Lack of U.S. Remittances Stagnates Guatemalan Economy

Monday, April 06, 2009
Construction in Guatemala (photo: Rudy Girón/

The financial crisis in the United States seems to be having a direct effect on Guatemala’s economy. Remittances from Guatemalan migrants in the United States to their native country in Central America have dropped dramatically in the past year. According to the Central Bank of Guatemala, remittances dropped 11.4 percent in February from a year before, to $282 million for the month. Jobs most dominated by migrant workers, such as landscaping, have been among the sectors hardest hit in the United States.

Few economies in the world are tied as directly to the United States as that of Guatemala’s. Although in recent years Guatemala has taken steps to open its economy to foreign investors, in 2008 remittances alone still accounted for $4.3 billion or roughly 12 percent of the nation’s GDP, while only $724 million was spent by foreign investors and Guatemala’s famous coffee crop brought in only $646 million.. Just as in the United States, construction in Guatemala drove the economy, as migrants sending remittances to their families funded most new construction. Where once there were abundant construction jobs in Guatemala, people are now struggling to survive, many only having money to eat once a day. Although some economists argue that remittances serve as a hindrance to development, a report by the World Bank, which was edited by J. Humberto López, one of the bank’s chief economists, states that remittances to Guatemala reduced poverty by providing the money for food, shelter and basic health care.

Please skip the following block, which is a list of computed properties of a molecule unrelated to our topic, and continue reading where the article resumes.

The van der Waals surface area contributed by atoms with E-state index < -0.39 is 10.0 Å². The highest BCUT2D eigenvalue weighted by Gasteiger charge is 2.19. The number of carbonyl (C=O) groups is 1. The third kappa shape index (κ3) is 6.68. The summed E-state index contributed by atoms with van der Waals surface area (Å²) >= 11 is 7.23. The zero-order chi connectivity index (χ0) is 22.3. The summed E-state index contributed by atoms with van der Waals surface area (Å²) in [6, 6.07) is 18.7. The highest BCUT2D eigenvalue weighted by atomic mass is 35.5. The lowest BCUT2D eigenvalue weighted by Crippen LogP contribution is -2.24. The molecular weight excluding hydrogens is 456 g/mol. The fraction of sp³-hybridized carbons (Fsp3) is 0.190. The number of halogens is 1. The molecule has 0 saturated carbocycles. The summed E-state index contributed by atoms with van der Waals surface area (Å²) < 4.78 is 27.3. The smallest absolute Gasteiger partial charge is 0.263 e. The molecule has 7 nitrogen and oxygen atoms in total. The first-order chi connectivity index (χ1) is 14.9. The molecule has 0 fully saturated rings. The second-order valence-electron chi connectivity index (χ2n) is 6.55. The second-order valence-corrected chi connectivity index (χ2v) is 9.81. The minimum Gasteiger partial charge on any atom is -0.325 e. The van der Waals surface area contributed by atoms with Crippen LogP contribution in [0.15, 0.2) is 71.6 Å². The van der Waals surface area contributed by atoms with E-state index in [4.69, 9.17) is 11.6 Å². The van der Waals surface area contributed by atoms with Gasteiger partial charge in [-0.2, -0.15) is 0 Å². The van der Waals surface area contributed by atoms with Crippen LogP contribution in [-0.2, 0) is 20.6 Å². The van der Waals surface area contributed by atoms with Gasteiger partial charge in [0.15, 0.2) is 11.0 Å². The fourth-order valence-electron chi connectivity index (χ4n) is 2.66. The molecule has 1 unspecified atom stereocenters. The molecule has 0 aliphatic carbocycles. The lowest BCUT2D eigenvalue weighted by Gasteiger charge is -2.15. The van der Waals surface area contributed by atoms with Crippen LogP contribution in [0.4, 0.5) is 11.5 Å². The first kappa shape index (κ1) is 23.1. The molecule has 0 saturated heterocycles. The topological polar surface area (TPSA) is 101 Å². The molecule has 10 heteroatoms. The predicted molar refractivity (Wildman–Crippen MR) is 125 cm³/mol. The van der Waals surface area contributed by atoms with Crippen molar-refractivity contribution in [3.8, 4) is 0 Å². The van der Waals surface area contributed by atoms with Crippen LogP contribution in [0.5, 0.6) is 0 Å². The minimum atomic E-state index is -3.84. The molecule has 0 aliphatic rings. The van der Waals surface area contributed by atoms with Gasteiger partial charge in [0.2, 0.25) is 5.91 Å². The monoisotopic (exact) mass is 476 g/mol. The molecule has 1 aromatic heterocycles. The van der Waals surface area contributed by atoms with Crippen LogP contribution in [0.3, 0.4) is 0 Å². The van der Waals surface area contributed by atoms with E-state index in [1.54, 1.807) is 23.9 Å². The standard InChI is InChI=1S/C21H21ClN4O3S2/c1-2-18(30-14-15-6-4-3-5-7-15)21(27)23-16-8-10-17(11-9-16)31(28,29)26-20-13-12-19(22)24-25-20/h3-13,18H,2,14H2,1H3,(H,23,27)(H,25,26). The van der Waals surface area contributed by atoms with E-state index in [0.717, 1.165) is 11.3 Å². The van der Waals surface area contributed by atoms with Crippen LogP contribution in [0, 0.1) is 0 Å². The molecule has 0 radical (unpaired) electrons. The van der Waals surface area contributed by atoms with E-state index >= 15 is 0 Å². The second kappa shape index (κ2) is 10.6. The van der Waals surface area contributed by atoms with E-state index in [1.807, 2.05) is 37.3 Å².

-Ednar Segura


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